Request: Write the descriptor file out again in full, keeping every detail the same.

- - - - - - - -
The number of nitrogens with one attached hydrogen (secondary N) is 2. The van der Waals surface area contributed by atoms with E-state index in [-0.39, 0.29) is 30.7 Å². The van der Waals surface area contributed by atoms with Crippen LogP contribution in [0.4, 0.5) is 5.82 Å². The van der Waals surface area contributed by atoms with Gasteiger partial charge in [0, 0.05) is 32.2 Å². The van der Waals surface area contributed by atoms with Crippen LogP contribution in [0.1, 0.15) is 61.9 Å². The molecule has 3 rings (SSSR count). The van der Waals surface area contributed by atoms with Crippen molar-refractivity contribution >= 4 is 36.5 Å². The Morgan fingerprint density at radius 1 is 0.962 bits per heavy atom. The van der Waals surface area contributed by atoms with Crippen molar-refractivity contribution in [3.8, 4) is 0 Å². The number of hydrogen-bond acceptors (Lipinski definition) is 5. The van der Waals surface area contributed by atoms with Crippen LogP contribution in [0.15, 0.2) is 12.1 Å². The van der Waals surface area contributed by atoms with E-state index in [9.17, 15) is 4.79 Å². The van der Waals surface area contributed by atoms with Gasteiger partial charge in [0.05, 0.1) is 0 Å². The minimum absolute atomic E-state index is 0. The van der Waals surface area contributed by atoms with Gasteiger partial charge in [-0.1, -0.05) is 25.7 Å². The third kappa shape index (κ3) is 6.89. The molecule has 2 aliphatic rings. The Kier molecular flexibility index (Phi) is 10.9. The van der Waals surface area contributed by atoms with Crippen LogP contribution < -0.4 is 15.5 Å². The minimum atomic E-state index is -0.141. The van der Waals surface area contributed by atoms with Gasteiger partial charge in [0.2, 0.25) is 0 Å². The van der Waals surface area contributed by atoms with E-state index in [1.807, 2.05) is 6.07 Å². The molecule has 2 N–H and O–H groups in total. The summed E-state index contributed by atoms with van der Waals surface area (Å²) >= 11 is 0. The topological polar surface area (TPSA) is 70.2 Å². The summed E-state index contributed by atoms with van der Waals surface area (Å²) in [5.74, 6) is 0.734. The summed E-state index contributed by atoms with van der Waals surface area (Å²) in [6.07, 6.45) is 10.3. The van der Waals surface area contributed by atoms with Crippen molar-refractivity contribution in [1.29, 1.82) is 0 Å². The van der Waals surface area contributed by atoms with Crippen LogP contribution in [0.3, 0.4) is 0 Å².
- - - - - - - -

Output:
The number of nitrogens with one attached hydrogen (secondary N) is 2. The van der Waals surface area contributed by atoms with E-state index in [-0.39, 0.29) is 30.7 Å². The van der Waals surface area contributed by atoms with Crippen LogP contribution in [0.4, 0.5) is 5.82 Å². The van der Waals surface area contributed by atoms with Gasteiger partial charge in [0, 0.05) is 32.2 Å². The van der Waals surface area contributed by atoms with Crippen LogP contribution in [0.1, 0.15) is 61.9 Å². The molecule has 3 rings (SSSR count). The van der Waals surface area contributed by atoms with Crippen molar-refractivity contribution >= 4 is 36.5 Å². The Morgan fingerprint density at radius 1 is 0.962 bits per heavy atom. The van der Waals surface area contributed by atoms with Crippen molar-refractivity contribution in [3.8, 4) is 0 Å². The number of hydrogen-bond acceptors (Lipinski definition) is 5. The van der Waals surface area contributed by atoms with Crippen LogP contribution in [0.15, 0.2) is 12.1 Å². The van der Waals surface area contributed by atoms with E-state index in [9.17, 15) is 4.79 Å². The van der Waals surface area contributed by atoms with Gasteiger partial charge in [0.05, 0.1) is 0 Å². The minimum absolute atomic E-state index is 0. The van der Waals surface area contributed by atoms with Gasteiger partial charge in [-0.1, -0.05) is 25.7 Å². The third kappa shape index (κ3) is 6.89. The molecule has 2 aliphatic rings. The Kier molecular flexibility index (Phi) is 10.9. The van der Waals surface area contributed by atoms with Crippen LogP contribution < -0.4 is 15.5 Å². The minimum atomic E-state index is -0.141. The van der Waals surface area contributed by atoms with Gasteiger partial charge in [0.2, 0.25) is 0 Å². The van der Waals surface area contributed by atoms with E-state index in [1.807, 2.05) is 6.07 Å². The molecule has 2 N–H and O–H groups in total. The summed E-state index contributed by atoms with van der Waals surface area (Å²) >= 11 is 0. The topological polar surface area (TPSA) is 70.2 Å². The summed E-state index contributed by atoms with van der Waals surface area (Å²) in [5.74, 6) is 0.734. The summed E-state index contributed by atoms with van der Waals surface area (Å²) in [6.07, 6.45) is 10.3. The van der Waals surface area contributed by atoms with Crippen molar-refractivity contribution in [1.29, 1.82) is 0 Å². The van der Waals surface area contributed by atoms with Crippen LogP contribution in [0.3, 0.4) is 0 Å².